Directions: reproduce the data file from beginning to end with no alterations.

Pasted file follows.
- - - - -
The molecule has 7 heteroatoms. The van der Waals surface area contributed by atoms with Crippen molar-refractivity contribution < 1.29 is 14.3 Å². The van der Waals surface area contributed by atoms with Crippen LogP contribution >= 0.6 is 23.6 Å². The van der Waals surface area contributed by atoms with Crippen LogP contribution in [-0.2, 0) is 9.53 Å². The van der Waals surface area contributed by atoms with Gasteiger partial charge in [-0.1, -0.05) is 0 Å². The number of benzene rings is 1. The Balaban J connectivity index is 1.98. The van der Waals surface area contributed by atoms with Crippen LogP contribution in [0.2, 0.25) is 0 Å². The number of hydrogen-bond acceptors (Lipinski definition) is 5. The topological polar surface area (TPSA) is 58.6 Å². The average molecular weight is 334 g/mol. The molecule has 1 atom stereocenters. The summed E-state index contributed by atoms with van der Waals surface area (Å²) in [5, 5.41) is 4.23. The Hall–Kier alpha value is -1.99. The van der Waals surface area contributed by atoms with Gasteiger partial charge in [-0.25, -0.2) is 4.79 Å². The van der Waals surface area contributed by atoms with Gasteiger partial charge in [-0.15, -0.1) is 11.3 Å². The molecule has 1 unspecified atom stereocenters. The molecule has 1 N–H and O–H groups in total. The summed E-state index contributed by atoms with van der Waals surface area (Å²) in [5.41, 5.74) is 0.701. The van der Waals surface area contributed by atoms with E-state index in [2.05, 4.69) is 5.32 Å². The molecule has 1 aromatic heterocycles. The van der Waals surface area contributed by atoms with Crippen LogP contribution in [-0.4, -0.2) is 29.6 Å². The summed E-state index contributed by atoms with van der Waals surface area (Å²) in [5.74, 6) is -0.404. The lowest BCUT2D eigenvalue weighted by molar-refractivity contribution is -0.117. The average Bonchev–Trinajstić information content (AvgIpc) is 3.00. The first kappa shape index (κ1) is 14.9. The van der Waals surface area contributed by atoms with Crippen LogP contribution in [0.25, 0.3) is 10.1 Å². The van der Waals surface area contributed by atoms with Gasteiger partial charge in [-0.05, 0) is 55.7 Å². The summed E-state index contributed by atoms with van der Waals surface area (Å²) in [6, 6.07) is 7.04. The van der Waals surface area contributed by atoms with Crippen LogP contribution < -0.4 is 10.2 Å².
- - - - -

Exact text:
The molecule has 7 heteroatoms. The van der Waals surface area contributed by atoms with Crippen molar-refractivity contribution < 1.29 is 14.3 Å². The van der Waals surface area contributed by atoms with Crippen LogP contribution >= 0.6 is 23.6 Å². The van der Waals surface area contributed by atoms with Crippen LogP contribution in [-0.2, 0) is 9.53 Å². The van der Waals surface area contributed by atoms with Gasteiger partial charge in [-0.1, -0.05) is 0 Å². The number of benzene rings is 1. The Balaban J connectivity index is 1.98. The van der Waals surface area contributed by atoms with Crippen LogP contribution in [0.2, 0.25) is 0 Å². The number of hydrogen-bond acceptors (Lipinski definition) is 5. The topological polar surface area (TPSA) is 58.6 Å². The average molecular weight is 334 g/mol. The molecule has 1 atom stereocenters. The summed E-state index contributed by atoms with van der Waals surface area (Å²) in [5, 5.41) is 4.23. The Hall–Kier alpha value is -1.99. The van der Waals surface area contributed by atoms with Gasteiger partial charge in [-0.25, -0.2) is 4.79 Å². The van der Waals surface area contributed by atoms with Gasteiger partial charge in [-0.15, -0.1) is 11.3 Å². The molecule has 1 unspecified atom stereocenters. The molecule has 1 N–H and O–H groups in total. The summed E-state index contributed by atoms with van der Waals surface area (Å²) in [5.41, 5.74) is 0.701. The van der Waals surface area contributed by atoms with E-state index in [2.05, 4.69) is 5.32 Å². The molecule has 1 aromatic heterocycles. The van der Waals surface area contributed by atoms with Crippen LogP contribution in [-0.4, -0.2) is 29.6 Å². The summed E-state index contributed by atoms with van der Waals surface area (Å²) in [5.74, 6) is -0.404. The lowest BCUT2D eigenvalue weighted by molar-refractivity contribution is -0.117. The average Bonchev–Trinajstić information content (AvgIpc) is 3.00. The first kappa shape index (κ1) is 14.9. The van der Waals surface area contributed by atoms with Crippen LogP contribution in [0.25, 0.3) is 10.1 Å². The van der Waals surface area contributed by atoms with Gasteiger partial charge in [-0.05, 0) is 55.7 Å². The summed E-state index contributed by atoms with van der Waals surface area (Å²) in [6, 6.07) is 7.04. The van der Waals surface area contributed by atoms with Crippen LogP contribution < -0.4 is 10.2 Å².